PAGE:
HUD’s Interim Final Rule Reinstating AFFH Definition Published in Federal Register

HUD’s Interim Final Rule on Affirmatively Furthering Fair Housing (AFFH) was published in the Federal Register on June 10. The rule will restore the statutory definition of AFFH and some certifications that were removed from the 2015 AFFH rule by the previous administration (see Memo, 07/27/2020). The new rule will go into effect on July 31. The rule does not reinstate the 2015 rule’s procedural provisions that governed how HUD grantees conducted fair housing planning and how HUD reviews their planning work. The new rule does not require any specific fair housing planning process, but instead requires grantees to certify they are meeting the Fair Housing Act’s AFFH obligation. HUD plans to provide technical assistance for grantees that want help with fair housing planning to support certifications.

This publication of the Interim Final Rule was timed to take place before a significant number of program participants (e.g., CDBG grantees) must certify compliance and file certain program planning documents with HUD by August 16. The rule will require HUD grantees to certify that they will affirmatively further fair housing, to be defined as “taking meaningful actions that, taken together, address significant disparities in housing needs and in access to opportunity, replacing segregated living patterns with racially balanced living patterns, transforming racially or ethnically concentrated areas of poverty into areas of opportunity, and fostering and maintaining compliance with civil rights and fair housing.” The Interim Final Rule restores most of the “meaningful action” definition, which was removed by the previous administration’s “Preserving Community and Neighborhood Choice” rule.

When the rule was published, HUD also returned technical assistance materials for voluntary fair housing planning by HUD grantees to its AFFH site. While HUD does not require grantees to participate in the fair housing planning process, the department strongly encourages grantees to engage in familiar fair housing processes such as continuing to implement a completed Analysis of Impediments (AI) or an Assessment of Fair Housing (AFH); update an existing AI or AFH; or conduct a new AI or AFH. The AFFH Data and Mapping Tool (AFFH-T) is a publicly available, interactive tool that provides access to HUD data that can be used to support fair housing planning and assess and analyze fair housing issues in jurisdictions.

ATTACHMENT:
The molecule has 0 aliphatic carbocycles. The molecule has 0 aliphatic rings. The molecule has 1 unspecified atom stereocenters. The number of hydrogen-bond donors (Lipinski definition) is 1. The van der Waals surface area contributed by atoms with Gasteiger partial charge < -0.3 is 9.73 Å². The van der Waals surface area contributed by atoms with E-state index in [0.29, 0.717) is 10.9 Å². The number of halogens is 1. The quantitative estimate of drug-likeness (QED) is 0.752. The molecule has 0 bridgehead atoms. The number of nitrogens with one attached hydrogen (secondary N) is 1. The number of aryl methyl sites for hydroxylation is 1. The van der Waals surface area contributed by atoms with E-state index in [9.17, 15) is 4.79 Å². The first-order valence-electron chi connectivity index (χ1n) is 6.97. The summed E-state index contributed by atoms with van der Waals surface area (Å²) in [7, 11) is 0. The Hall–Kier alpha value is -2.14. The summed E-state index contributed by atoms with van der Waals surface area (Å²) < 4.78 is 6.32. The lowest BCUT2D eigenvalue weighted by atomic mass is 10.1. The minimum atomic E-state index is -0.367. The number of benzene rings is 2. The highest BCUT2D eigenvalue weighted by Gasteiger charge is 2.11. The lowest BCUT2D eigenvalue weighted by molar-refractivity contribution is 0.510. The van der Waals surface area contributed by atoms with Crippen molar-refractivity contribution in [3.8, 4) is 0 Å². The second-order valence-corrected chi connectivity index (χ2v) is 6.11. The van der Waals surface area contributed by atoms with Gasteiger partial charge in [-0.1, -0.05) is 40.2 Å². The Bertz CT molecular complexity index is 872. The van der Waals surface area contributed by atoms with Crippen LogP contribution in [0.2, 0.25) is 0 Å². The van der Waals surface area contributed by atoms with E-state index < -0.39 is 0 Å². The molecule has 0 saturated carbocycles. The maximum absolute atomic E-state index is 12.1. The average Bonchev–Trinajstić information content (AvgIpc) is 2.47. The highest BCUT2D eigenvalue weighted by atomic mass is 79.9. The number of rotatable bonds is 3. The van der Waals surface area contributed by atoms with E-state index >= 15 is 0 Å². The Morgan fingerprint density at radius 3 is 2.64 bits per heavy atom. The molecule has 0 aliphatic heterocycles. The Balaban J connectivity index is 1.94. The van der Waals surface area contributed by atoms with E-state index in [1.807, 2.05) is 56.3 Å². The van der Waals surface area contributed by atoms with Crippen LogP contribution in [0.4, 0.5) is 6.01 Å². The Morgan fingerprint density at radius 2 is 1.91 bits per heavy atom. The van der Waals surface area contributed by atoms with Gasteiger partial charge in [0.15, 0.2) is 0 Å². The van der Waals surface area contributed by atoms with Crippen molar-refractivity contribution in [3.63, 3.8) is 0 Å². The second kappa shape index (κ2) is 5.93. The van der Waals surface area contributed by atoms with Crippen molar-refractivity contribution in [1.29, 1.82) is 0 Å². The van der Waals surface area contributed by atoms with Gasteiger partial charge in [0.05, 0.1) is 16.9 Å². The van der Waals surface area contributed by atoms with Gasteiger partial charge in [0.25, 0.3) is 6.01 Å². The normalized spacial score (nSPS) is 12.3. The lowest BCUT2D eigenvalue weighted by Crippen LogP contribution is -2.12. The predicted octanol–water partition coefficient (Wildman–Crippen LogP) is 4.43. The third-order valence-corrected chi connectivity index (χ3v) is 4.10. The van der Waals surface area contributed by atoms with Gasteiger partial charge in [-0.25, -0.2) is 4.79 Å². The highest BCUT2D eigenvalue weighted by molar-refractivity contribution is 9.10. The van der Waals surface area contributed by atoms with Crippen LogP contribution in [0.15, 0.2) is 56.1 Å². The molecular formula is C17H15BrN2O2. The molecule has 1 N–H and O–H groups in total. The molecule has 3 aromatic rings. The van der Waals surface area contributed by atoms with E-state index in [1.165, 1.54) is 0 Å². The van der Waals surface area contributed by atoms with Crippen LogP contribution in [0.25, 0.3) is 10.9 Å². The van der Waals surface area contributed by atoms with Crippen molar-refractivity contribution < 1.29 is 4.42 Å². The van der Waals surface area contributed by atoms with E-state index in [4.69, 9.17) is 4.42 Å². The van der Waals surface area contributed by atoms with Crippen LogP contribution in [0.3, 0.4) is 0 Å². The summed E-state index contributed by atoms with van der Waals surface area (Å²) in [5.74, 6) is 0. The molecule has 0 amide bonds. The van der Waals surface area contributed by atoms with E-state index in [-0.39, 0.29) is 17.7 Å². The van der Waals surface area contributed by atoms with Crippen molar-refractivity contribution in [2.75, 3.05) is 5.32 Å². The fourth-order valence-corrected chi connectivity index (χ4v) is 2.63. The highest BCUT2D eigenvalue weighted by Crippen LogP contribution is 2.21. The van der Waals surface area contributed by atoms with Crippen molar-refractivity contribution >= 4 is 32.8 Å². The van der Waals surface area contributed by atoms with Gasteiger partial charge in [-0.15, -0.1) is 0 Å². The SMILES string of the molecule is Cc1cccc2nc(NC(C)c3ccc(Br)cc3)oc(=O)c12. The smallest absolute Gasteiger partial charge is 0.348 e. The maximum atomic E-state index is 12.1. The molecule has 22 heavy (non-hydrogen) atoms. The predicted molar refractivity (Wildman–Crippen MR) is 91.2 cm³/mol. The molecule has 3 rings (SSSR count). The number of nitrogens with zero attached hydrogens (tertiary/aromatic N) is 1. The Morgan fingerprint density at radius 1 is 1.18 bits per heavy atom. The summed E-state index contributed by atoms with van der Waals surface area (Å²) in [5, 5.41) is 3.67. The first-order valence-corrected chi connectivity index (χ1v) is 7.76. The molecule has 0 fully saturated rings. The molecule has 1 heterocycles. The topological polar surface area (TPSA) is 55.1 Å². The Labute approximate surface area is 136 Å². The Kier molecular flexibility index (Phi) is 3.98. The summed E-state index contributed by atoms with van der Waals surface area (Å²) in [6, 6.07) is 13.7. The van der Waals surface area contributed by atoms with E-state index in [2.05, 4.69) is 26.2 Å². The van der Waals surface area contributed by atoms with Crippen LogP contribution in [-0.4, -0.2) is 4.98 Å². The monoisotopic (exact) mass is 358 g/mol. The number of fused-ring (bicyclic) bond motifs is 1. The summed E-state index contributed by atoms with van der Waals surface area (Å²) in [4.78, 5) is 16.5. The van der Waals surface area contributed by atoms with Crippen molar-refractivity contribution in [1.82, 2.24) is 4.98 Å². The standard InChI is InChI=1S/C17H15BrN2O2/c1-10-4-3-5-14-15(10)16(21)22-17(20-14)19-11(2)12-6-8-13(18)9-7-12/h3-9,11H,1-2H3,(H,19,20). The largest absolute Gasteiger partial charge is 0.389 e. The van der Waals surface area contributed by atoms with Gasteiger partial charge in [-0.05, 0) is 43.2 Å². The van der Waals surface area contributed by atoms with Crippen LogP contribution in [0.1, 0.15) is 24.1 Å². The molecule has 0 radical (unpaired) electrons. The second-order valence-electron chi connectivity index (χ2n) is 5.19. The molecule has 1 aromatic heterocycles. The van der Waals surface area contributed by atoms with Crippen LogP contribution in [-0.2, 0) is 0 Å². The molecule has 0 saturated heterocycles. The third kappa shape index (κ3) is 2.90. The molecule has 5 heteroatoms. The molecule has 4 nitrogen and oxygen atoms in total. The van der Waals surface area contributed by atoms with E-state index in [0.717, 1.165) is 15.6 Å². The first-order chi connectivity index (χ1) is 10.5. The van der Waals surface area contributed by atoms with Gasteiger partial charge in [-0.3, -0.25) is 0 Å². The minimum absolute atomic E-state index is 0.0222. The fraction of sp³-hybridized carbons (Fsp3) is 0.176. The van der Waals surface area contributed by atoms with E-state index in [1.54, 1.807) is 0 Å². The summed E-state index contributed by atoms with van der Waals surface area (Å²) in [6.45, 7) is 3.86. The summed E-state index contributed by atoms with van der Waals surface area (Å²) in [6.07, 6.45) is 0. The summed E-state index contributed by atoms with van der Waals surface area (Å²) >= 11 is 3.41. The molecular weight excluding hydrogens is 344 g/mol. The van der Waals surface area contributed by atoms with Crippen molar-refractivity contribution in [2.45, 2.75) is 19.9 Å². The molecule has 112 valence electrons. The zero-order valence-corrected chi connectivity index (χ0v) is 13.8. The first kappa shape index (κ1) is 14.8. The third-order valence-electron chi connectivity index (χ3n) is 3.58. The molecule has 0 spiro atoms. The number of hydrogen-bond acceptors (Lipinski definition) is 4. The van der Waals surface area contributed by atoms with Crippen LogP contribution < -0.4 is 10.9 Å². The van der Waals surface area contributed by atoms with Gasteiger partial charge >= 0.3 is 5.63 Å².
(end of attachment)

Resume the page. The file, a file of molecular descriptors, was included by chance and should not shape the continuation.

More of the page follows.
A 30-day public comment period opened on June 10, and HUD will consider changes before the rules effective date on July 31based on the comments it receives. If you would like to make comments, visit:

HUD Secretary Marcia Fudge stated in recent article that the department will issue a Notice of Proposed Rulemaking (NPRM) to create a new framework for grantees to achieve fair housing outcomes. “The publication of this interim rule is a significant first step in HUD’s efforts to fully enforce our duties under the Fair Housing Act. Our department is embarking on a process to design an additional, comprehensive rule that gives communities further tools and guidance. We will gather input from a wide range of sources — including civil rights organizations, elected officials, federal agencies, housing providers, policymakers, and members of the public. Once that process is complete, we plan to issue a final rule that responds to their valuable advice and provides clarity for all our stakeholders.”

This Interim Final Rule is a strong first step. NLIHC anticipates that the administration will do more to ensure that grantees are meeting the obligation in the Fair Housing Act to affirmatively further fair housing. We look forward to engaging with HUD staff in this process.

Read HUD’s Interim Final Rule on “Restoring Affirmatively Furthering Fair Housing Definitions and Certifications” in the Federal Register at:

An easy-to-read version can be found at:

Read HUD’s Press release on the Interim Final Rule at:

More information about AFFH is on pages 7-14 and 7-17 of NLIHC’s 2021 Advocates’ Guide.